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Platform

PC

 

Genre

Strategy

 

Publisher

Octopi

 

Developer

Octopi

 

ESRB

N/A

 

Released

Q3 2006

 

 

- Attractive and well-designed interface
- Fun and challenging strategy gameplay
- Friendly multiplayer community

 

 

- Tough for beginners to make the grade
- Freeze bugs
- A niche game that may lack general appeal

 

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PoxNora

Score: 7.5/10

 

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PoxNora is a new, online, Java-powered, turn-based, fantasy strategy game utilizing a card system (got all that?) from Octopi Game Development Studio and Interactive.  At PoxNora's heart is a collectible card game similar to that in Magic: the Gathering.   Players use runes, representing champions, spells and actions, which may be revealed and then played throughout each match. Though players begin with a random set of runes drawn from the over two-hundred possibilities, rune sets (or "pox battlegroups" or just "poxes") are customizable, and an online store is available for purchasing rune booster packs or swapping out old, boring ones.

 

Though much depends on the luck of the draw, so to speak, there are enough strategic possibilities on the detailed maps (with varied terrain and elevation) to keep things lively as  players maneuver champions and manage action points with the end goal of destroying each others' shrines.  The other crucial element in PoxNora is the acquisition and management of Nora, or magical energy, which is produced naturally and by various "wild fonts" throughout the map, strategic capture points which allow increased Nora and additional deployment zones for champions.

 

PoxNora's interface is attractive and well-designed, and the runes in particular are beautifully rendered.  Despite the disadvantages of a Java-based game, the sometimes sluggish and blocky graphics, the game runs fairly smoothly in a browser window.  Unfortunately, my playing experiences were marred by a succession of freezes (a common problem, judging from complaints in the game forum.)  While some kinks may be understandable in a new title, this was enough of a nuisance to sour the experience a little.  The game may have benefited from a little extra beta testing before release.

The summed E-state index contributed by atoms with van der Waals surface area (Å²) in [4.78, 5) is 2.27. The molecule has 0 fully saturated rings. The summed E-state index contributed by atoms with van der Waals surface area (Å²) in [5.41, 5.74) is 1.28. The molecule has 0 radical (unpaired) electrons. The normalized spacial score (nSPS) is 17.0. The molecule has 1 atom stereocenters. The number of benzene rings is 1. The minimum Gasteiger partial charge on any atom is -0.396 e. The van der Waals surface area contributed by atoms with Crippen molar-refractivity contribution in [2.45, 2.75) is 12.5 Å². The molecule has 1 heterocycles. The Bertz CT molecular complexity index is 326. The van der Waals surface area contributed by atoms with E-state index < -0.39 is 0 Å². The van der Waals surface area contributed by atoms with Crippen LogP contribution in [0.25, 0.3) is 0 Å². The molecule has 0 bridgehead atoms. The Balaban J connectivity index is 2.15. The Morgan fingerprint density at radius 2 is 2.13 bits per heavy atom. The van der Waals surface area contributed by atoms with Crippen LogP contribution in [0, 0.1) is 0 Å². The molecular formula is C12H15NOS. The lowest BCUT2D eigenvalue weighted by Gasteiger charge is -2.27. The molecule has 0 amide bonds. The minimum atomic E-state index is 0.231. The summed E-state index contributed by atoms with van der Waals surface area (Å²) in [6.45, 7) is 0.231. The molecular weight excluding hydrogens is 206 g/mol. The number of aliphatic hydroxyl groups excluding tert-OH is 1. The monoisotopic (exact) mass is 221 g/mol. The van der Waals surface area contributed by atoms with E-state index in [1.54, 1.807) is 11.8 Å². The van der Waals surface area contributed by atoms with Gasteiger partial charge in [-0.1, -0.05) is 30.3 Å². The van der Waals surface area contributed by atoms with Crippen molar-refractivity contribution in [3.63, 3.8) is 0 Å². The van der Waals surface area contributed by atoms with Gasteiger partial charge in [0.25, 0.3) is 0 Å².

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Because I'm a novice at fantasy card games, my first attempts at playing PoxNora were embarrassing, and though I caught on somewhat -- the learning curb isn't too steep -- it took a while before I felt wholly comfortable.  I learned (the hard way) that effective game play requires a cunning balance of offense and

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defense. It's easy to over-extend and leave oneself vulnerable or to become impatient and make foolish mistakes.  A certain amount of trial and error are involved in finding the right balance, the right situations in which to use particular runes.  This coupled with the fact that the game already has attracted a bevy of seasoned players, ready with veteran champions and devastating spell combinations, make the game a challenge for beginners.  (The player does have the option of playing unranked games with less seasoned opponents before leaping into the fray.)

 

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One thing that did impress me, both in PoxNora matches and in the lobby, was the pleasant cordiality, a nice change from some multiplayer sites.  I was equally impressed by the patience some of my opponents displayed as I bumbled through my matches.

 

The game, in future, promises to offer single-player practice against bots, a trading and auction engine for swapping runes, as well as tournaments and battle statistics -- all features intended to draw a large and thriving community.

 

While this game isn't exactly my cup of Nora, I can see it appealing very much to fantasy card-game enthusiasts or turn-based strategists.   For what it is, it's a well-done, well-crafted effort that should reward perseverance (and maybe the investment in a booster pack or three.)  A pox on you (sorry -- had to get that in somewhere) if you don't find something to like in the world of PoxNora.

 

John Tait

(September 10, 2006)

 

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